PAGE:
President Brown has placed great emphasis on the importance of high standards of ethical conduct, including “dealing with others honestly and in good faith,” “being respectful of the rights of others,” and “not taking advantage of another person.” I quote from the “Boston University Code of Ethical Conduct” and the documents that accompany it. He has said that “deans, directors, department heads, and other supervisors are responsible for fostering respect for the values embodied in the Code and for promoting compliance with it….. [and that] university employees who have questions or concerns about … possible unethical behavior … should speak with their supervisors ….” The Code also mentions the possibility of serious penalties associated with a supervisor’s “failure to report a violation or … withholding information relating to a violation.”

These are fine words, but personal experience has shown me that the reality is quite different. Over the past eight or more years, and throughout the entire period of time President Brown has led the university, I have documented a number of acts of professional misconduct, unethical behavior, and procedural violation by a small number of individuals in the College of Communication, which I either directly experienced or witnessed. The violations were all over the map and took place at every level—the legacy of thirty-five years of administrative high-handedness and bureaucratic entitlement inculcated and rewarded by a previous Boston University President and the administration he put in place under him. (I’d note that the university culture of those decades is far from dead and that many of the same personnel still hold the same offices.)....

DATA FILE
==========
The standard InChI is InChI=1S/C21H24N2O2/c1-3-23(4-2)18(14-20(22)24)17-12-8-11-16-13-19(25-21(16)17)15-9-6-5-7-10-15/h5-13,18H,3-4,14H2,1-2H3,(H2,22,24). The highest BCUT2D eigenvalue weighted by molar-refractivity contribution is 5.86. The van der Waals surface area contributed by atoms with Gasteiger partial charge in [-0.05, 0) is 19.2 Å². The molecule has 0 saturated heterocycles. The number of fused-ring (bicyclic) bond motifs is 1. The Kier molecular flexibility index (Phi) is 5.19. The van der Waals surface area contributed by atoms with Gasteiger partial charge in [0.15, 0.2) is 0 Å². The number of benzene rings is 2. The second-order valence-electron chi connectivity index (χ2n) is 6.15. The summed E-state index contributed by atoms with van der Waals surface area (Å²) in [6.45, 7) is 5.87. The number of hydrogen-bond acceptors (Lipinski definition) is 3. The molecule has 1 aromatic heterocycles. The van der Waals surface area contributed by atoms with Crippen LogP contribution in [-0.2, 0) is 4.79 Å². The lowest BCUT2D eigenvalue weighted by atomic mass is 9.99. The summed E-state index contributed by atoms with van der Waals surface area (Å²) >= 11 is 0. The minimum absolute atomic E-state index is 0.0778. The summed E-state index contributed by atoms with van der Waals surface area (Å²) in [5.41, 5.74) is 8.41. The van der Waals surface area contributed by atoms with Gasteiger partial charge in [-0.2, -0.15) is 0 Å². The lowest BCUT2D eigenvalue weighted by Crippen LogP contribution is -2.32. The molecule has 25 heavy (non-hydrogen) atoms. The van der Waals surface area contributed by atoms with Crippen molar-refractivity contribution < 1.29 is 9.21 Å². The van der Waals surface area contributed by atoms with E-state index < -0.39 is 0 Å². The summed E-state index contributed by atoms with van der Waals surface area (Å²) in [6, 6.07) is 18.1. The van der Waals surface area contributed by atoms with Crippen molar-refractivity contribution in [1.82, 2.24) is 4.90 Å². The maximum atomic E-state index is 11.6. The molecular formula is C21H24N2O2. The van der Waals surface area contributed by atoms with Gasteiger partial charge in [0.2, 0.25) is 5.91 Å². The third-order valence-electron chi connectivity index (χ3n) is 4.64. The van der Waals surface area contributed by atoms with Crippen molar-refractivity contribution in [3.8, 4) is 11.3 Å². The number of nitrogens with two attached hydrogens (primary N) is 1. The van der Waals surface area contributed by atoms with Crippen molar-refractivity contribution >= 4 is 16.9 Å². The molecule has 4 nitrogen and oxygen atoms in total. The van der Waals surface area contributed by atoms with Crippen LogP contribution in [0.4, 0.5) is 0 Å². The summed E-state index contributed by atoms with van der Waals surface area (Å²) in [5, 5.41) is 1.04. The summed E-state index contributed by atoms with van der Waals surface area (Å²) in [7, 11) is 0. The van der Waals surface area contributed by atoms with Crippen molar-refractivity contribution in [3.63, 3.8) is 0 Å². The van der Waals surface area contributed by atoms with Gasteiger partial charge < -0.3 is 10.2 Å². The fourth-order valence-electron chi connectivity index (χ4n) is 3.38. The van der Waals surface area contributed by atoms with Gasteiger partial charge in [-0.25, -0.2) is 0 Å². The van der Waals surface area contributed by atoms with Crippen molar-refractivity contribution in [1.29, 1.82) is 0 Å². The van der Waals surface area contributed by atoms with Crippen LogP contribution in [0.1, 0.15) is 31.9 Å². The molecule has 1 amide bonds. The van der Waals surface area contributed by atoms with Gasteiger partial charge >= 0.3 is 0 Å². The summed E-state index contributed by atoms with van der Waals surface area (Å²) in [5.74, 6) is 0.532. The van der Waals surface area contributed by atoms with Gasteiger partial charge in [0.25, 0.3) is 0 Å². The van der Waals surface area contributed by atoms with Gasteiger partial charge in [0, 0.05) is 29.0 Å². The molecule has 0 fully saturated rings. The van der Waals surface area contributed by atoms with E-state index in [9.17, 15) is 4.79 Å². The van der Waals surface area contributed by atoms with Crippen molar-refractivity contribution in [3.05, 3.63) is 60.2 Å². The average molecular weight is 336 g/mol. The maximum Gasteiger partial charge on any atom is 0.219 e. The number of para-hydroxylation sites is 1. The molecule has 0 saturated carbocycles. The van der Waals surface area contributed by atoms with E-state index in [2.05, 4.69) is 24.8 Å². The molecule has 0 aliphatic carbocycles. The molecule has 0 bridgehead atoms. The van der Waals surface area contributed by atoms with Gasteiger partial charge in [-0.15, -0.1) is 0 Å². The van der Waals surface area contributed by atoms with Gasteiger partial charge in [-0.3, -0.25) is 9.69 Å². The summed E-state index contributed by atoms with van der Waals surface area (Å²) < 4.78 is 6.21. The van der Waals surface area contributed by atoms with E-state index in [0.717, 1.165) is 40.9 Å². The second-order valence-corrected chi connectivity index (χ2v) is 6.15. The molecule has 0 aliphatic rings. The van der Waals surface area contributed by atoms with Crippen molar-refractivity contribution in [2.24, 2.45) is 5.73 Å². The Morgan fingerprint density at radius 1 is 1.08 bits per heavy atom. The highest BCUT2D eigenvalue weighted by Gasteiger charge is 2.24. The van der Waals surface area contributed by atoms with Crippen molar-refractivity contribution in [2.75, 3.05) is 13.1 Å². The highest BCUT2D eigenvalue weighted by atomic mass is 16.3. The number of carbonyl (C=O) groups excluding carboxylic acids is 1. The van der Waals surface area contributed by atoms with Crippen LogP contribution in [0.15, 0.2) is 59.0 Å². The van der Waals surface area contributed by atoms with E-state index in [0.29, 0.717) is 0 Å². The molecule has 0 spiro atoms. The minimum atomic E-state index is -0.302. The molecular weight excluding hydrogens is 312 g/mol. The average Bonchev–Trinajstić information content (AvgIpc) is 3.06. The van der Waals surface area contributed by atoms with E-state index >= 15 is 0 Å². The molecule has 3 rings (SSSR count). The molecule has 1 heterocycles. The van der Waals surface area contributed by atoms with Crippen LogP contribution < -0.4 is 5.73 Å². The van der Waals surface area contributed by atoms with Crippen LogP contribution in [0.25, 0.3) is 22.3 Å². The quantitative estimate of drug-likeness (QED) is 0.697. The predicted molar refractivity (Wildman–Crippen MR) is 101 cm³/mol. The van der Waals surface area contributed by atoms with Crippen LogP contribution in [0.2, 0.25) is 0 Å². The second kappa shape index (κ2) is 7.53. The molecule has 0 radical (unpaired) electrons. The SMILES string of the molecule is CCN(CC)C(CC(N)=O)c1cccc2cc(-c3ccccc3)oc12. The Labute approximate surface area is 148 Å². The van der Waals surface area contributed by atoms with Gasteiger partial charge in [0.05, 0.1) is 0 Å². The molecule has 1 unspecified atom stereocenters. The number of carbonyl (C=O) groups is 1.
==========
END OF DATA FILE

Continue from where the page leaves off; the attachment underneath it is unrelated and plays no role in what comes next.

[Thus the opening. The full text of the letter, which lists numerous ethical issues, procedural violations in connection with the hiring, tenure, promotion, and pay system, 
and acts of serious professional misconduct, is available in the original posting. 
The conclusion of the letter to Provost Morrison follows.]

.... So that’s how things currently stand. Not only has nothing been done—by my Chairman, my Dean, the Office of the Provost, or the President—in response to the reports I made over a period of eight years, to the material I provided the university Ombuds in the fall of 2009 and spring of 2010, or to any of the additional follow-up information and reports I sent to Ms. Montemurro, Associate Provost Sandell, President Brown, and other university administrators—but I have not even been accorded the courtesy of receiving a meaningful response from a single member of the administration—beyond the general expressions of “sympathy” from Associate Provost Sandell and Ms. Montemurro. To repeat what I wrote earlier: The only administrative “reply,” if it can be dignified with that term, has been the anger, sarcasm, derision, and eight-plus years of verbal abuse and punitive, retaliatory actions I have described earlier in this letter: the punitive evaluations, the hits to my pay, the withdrawal of financial support, the execrable teaching schedule, etc...